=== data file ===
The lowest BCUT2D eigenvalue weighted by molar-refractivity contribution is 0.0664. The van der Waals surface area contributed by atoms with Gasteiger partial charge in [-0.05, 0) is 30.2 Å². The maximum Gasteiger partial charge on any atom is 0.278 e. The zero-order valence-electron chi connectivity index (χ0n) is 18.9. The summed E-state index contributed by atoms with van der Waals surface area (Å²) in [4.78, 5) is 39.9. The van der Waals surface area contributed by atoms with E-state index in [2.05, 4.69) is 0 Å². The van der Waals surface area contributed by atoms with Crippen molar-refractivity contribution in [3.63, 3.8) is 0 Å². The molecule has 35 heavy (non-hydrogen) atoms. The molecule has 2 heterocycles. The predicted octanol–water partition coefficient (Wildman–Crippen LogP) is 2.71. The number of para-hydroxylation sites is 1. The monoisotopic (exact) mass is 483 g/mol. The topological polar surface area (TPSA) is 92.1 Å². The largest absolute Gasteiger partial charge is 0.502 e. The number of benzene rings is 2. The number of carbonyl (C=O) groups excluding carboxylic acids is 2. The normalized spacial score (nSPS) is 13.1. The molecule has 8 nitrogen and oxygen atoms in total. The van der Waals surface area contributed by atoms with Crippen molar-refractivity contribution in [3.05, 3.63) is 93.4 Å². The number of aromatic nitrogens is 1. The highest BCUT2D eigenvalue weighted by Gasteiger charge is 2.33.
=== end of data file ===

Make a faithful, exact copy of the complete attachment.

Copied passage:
The lowest BCUT2D eigenvalue weighted by molar-refractivity contribution is 0.0664. The van der Waals surface area contributed by atoms with Gasteiger partial charge in [-0.05, 0) is 30.2 Å². The maximum Gasteiger partial charge on any atom is 0.278 e. The zero-order valence-electron chi connectivity index (χ0n) is 18.9. The summed E-state index contributed by atoms with van der Waals surface area (Å²) in [4.78, 5) is 39.9. The van der Waals surface area contributed by atoms with E-state index in [2.05, 4.69) is 0 Å². The van der Waals surface area contributed by atoms with Crippen molar-refractivity contribution in [3.63, 3.8) is 0 Å². The molecule has 35 heavy (non-hydrogen) atoms. The molecule has 2 heterocycles. The predicted octanol–water partition coefficient (Wildman–Crippen LogP) is 2.71. The number of para-hydroxylation sites is 1. The monoisotopic (exact) mass is 483 g/mol. The topological polar surface area (TPSA) is 92.1 Å². The largest absolute Gasteiger partial charge is 0.502 e. The number of benzene rings is 2. The number of carbonyl (C=O) groups excluding carboxylic acids is 2. The normalized spacial score (nSPS) is 13.1. The molecule has 8 nitrogen and oxygen atoms in total. The van der Waals surface area contributed by atoms with Crippen molar-refractivity contribution in [3.05, 3.63) is 93.4 Å². The number of aromatic nitrogens is 1. The highest BCUT2D eigenvalue weighted by Gasteiger charge is 2.33.